No rush if you want to buy – market will go your way for some time
Property investors looking to take advantage of the weak market do not need to rush to secure properties.
FNB economist John Loos says it will be a long road out of this recession, and even after lockdown has passed, it is expected that normal recessionary conditions will cause the market to remain weak. In fact, the “rock bottom” of the real price cycle – which is theoretically the best time to buy property – may still be a few years away.
Predictions are that house-price growth will decline into negative territory this year, possibly as low as -14.5%, although this is the worst case scenario set out by Lightstone. Its middle-of-the-road prediction, which is based on a GDP drop of 6%, is that house prices will decline by 8.8%. FNB forecasts a -6.15% decline.
“People often assume that the best time to buy is when the property market is booming as that is when they see house prices rising but that is not necessarily the time to buy. That is often a seller’s market. As an investor you are more likely to want to buy when the prices are at their lowest,” Loos says.
So, the belief that it is always a good time to buy property is not true. Nor is the belief that property is always a good long-term investment. For property to be a good investment, he says, it takes a combination of buying at the right time, ensuring “good” yields, and having the necessary skill sets to manage that property correctly.
“Buy-to-let investors will want to put a tenant in their property but they need to manage that tenant and their property in a way that ensures they see good yields. If this is not done well then property can actually be a bad investment.”
It is important that investors look for good rental yields in comparison to the price that they are paying for the home. Loos says yields often rise in weak periods – and he expects such a rise over the next few years, making buying in many instances more attractive. But managing tenants during these times is also more challenging than in good economic times as they are under financial pressure.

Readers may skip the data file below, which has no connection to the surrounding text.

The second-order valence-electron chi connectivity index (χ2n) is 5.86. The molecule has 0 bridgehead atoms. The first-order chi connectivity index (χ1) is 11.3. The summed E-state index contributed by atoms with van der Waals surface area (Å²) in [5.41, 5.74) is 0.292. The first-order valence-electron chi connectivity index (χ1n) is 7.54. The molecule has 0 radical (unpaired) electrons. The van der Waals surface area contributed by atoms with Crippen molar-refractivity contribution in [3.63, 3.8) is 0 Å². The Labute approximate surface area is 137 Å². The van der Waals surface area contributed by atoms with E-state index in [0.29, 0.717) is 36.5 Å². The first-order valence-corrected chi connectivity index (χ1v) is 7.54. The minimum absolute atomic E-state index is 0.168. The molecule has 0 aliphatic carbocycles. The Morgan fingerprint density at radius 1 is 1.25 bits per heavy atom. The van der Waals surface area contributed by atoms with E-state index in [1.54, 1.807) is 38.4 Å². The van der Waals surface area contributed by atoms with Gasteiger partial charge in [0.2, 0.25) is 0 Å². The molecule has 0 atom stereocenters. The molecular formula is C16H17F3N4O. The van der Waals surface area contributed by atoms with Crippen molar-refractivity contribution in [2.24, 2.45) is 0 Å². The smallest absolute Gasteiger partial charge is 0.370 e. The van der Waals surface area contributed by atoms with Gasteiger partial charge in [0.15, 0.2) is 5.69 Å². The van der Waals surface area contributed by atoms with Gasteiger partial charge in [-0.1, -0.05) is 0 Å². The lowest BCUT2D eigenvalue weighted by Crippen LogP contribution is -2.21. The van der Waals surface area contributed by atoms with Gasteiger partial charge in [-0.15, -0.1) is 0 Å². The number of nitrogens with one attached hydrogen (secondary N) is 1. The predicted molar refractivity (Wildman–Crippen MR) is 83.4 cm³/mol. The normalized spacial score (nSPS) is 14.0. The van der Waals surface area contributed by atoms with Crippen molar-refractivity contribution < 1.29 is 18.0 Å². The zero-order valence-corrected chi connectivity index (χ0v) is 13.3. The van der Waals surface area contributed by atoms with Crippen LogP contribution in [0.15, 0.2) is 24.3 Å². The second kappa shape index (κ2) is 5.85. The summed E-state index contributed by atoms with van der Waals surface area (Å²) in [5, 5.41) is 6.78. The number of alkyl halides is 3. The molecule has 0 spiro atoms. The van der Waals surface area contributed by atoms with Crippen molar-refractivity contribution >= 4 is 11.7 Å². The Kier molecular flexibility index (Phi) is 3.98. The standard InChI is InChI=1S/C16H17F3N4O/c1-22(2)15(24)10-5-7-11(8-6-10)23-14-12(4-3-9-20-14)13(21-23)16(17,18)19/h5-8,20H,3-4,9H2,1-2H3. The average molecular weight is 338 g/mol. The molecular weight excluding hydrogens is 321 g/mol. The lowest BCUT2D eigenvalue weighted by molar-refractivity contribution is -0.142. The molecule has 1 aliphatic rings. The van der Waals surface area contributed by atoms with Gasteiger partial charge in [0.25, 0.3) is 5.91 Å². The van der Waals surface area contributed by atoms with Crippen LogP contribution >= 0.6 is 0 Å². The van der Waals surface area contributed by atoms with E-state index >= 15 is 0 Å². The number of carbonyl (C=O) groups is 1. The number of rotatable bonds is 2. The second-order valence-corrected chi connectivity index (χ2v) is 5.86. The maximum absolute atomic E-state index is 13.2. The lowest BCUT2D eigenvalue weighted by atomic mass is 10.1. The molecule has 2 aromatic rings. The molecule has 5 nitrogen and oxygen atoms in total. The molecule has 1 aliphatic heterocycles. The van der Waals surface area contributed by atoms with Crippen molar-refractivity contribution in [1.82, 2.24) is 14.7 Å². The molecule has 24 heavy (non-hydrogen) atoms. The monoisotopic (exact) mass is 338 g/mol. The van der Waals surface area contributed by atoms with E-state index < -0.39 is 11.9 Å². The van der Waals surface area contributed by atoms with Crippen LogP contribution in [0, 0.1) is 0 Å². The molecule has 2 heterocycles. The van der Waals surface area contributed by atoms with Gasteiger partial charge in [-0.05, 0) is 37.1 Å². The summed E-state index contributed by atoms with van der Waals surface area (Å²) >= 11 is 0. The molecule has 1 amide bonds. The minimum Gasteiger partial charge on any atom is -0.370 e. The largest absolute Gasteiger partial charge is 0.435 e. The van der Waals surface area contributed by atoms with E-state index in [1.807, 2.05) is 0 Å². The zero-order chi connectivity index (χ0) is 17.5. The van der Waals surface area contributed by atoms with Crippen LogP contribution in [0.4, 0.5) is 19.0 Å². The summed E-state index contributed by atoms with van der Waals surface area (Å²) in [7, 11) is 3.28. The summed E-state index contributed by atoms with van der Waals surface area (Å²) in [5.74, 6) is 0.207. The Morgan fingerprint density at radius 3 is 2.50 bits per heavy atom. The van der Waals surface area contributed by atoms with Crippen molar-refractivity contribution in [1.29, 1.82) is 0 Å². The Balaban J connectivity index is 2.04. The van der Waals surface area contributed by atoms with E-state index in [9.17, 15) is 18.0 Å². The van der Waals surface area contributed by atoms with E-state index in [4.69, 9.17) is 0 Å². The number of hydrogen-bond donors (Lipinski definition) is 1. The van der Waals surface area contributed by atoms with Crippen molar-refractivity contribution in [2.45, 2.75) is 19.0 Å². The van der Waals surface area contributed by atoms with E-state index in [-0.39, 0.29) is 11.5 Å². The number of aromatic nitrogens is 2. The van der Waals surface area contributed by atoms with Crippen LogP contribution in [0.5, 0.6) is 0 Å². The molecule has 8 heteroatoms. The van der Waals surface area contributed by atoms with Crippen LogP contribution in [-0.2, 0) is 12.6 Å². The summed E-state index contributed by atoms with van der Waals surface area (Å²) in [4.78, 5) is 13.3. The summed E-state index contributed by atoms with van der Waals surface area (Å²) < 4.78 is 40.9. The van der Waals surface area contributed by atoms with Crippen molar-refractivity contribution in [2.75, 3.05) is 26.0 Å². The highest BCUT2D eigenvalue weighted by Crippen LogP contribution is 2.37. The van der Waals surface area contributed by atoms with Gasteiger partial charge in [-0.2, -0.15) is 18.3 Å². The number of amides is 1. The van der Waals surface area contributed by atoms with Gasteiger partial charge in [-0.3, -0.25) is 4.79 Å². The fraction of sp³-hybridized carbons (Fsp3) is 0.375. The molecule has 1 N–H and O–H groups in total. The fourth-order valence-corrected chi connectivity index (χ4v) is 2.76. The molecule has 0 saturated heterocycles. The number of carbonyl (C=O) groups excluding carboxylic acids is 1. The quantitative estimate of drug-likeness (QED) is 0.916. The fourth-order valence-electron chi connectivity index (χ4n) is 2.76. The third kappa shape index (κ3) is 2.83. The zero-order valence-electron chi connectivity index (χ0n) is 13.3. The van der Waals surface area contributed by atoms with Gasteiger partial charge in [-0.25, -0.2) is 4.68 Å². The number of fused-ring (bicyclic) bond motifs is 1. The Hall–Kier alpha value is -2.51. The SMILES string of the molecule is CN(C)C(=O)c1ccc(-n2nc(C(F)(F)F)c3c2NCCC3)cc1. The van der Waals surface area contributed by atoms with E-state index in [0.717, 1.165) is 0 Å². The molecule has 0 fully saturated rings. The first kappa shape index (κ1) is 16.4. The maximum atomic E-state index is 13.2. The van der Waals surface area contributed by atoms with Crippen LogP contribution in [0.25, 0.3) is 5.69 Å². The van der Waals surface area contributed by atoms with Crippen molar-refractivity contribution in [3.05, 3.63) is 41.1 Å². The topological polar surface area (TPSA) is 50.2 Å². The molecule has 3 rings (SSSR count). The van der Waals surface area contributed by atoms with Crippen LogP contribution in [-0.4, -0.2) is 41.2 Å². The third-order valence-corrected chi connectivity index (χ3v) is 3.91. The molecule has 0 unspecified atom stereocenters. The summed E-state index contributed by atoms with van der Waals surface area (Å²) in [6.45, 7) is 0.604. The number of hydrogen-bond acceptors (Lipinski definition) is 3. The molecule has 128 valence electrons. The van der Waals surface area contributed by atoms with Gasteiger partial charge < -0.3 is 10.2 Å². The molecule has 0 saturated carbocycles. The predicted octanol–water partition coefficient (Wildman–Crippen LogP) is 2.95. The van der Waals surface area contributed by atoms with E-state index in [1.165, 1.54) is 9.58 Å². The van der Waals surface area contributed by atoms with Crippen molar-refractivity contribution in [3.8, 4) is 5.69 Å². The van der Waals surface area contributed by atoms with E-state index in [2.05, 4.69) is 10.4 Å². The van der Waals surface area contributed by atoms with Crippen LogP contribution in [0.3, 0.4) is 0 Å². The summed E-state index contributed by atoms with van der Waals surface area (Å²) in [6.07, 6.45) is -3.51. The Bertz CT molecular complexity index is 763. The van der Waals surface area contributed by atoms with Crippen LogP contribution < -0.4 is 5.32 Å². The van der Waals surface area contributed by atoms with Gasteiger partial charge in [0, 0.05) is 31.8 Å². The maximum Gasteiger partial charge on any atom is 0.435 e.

“So it is never plain sailing.” Those looking to take advantage of the buyer’s market though still have plenty of time. “The past few years have seen very low house-price growth as prices correct downwards in real terms – meaning that price growth has been lower than general inflation. And I believe that this will carry on for a good few years in a stagnant economic environment.
“Following lockdown, the economy is expected to still be weak. Prices in real terms should continue to be under pressure and there are always sellers looking to sell quickly due to relocation needs or other reasons. This puts the buyer in a good position to drive a hard bargain.”
In essence, buyers are likely to be in a strong position for the foreseeable future, Loos says. Like all investments, property is cyclical and the current economy is affecting nearly all investment classes, says Nick Gaertner, director and chief operations officer at Knight Frank.
Still, the population is continuing to grow exponentially while land availability is fixed. People will always need a place to live and so the market will recover.
Furthermore, he says the financial pressure individuals are suffering as a result of Covid-19 are also providing “very good” buying opportunities.
“Desperate and panicked selling provides cash buyers with opportunities to buy property below market value.” For this reason, Gaertner says the knock of the short-term price drop caused by Covid-19 will not be felt. Apart from long-term capital growth, property also benefits from being able to achieve rental return and capital appreciation at the same time.
“Even if capital growth is slowed in the short term, it will continue to be strong in the long term and investors will immediately be able to benefit from rental return. “With interest rates at the lowest on record, it is far more achievable to cover bond shortfalls on buy-to-let properties,” he says.
Gaertner adds that the recent interest rate cuts mean that investors who attain fixed-rate mortgages should be in a strong long-term position.
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